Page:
Strong Domestic Demand Boosts Imports in March 2016
National Economic and Development Authority
May 25, 2016

Continued demand for capital and consumer goods drove imports growth of 11.7 percent in March 2016, according to the National Economic and Development Authority (NEDA).

The Philippine Statistics Authority reported that imports reached US$6.4 billion from US$5.7 billion in the same period. This is on account of higher purchases of capital goods at 24.1 percent and consumer goods at 39.4 percent.

“The continued strength of merchandise imports and the fact that it is fueled by spending on capital goods bodes well for the economy. This growth also mirrors the positive prospects of the economy that are expected to be sustained for the rest of the year,” said Socioeconomic Planning Secretary Emmanuel F. Esguerra.

Additionally, among 11 selected Asian countries, only the Philippines posted positive growth of imports in March 2016. South Korea, Malaysia and Taiwan showed the steepest declines.

“Given the general sluggishness of import activities in the region, government support for higher spending on infrastructure is critical not only because it supports domestic demand but more importantly, because it increases the country’s attractiveness to investors,” the Cabinet official said.

Imports for capital goods continued on its double-digit growth path for the seventh consecutive month by reaching US$2.1 billion in March 2016.This bodes well for robust economic activity.

Similarly, imports of consumer goods increased to US$ 1.2 billion in March 2016 due to higher spending on both durable goods (67.9%) and non-durable goods (15.6%) during the period.

“Expected to fuel imports growth in the near term will be the continued expansion of public and private construction, along with investments in durable equipment. Meanwhile, increased employment opportunities with increased government spending for personnel services and maintenance and operating expenditures will contribute to the growth of consumer goods imports,” said Esguerra, who is also NEDA Director-General.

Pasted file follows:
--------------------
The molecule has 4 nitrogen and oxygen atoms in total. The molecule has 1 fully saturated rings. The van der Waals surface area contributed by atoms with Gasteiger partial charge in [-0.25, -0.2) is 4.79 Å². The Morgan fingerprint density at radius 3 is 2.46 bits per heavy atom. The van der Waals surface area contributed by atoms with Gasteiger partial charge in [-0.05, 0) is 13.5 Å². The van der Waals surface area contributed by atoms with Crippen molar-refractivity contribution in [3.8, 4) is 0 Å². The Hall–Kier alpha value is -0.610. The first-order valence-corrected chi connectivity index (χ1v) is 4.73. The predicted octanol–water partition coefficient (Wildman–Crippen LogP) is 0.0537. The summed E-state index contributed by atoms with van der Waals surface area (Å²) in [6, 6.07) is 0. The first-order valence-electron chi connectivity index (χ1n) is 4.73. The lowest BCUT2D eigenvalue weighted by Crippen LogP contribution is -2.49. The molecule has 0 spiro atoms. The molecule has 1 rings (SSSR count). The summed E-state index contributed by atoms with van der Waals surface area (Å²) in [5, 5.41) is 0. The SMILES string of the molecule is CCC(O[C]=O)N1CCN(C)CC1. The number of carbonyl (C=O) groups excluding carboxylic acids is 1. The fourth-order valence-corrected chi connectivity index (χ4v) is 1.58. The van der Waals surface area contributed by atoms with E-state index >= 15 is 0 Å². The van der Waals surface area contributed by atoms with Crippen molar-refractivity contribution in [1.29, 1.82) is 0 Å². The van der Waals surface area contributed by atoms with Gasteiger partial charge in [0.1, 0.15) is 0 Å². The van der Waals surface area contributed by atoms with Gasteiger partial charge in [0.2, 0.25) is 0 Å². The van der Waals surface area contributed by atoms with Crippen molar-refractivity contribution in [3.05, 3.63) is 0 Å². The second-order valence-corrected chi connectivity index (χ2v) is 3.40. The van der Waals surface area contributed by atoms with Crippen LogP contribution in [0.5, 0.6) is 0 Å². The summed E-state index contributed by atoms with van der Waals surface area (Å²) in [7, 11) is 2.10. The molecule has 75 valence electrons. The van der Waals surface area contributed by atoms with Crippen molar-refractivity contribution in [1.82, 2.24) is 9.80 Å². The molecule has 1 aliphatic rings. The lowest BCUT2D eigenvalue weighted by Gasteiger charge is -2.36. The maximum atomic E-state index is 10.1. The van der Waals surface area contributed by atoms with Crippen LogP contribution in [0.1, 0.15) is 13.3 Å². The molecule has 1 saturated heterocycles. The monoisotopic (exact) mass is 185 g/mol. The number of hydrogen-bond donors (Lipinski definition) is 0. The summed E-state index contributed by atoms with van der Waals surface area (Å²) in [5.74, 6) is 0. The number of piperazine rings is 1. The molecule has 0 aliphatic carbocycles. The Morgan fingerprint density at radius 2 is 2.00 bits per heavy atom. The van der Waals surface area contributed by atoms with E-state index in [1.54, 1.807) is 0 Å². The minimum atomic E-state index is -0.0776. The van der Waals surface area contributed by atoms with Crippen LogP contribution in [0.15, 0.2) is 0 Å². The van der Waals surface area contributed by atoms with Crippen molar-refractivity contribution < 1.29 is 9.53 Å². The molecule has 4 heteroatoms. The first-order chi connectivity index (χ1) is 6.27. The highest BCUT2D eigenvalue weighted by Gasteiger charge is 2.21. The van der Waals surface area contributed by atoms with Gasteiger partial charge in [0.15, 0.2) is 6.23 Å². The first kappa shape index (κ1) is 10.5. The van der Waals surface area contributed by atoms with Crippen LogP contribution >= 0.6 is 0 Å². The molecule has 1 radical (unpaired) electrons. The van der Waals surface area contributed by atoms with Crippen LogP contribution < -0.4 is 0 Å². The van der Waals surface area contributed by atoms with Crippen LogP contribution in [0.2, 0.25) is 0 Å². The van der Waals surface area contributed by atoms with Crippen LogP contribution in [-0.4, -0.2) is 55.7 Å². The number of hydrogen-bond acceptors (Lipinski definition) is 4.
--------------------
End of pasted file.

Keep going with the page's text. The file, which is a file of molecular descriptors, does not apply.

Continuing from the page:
However, purchases of raw materials and intermediate goods as well as mineral fuels and lubricants declined during the period owing to the waning demand for wheat, inedible crude materials, and lower import payments for other mineral fuels and lubricants, and petroleum.

“The government needs to stay on course towards improving the climate for doing business in the country. This will improve our attractiveness to both local and foreign investors. The passage of the Customs Modernization Act is a step in this direction, as it will reduce opportunities for corruption and technical smuggling,” said Esguerra.

In terms of market source, imported goods from Thailand rose significantly by 84.2 percent, overtaking China (45.3%) and Japan (48.9%), and replacing the United States as one of the top three import source since August 2014.□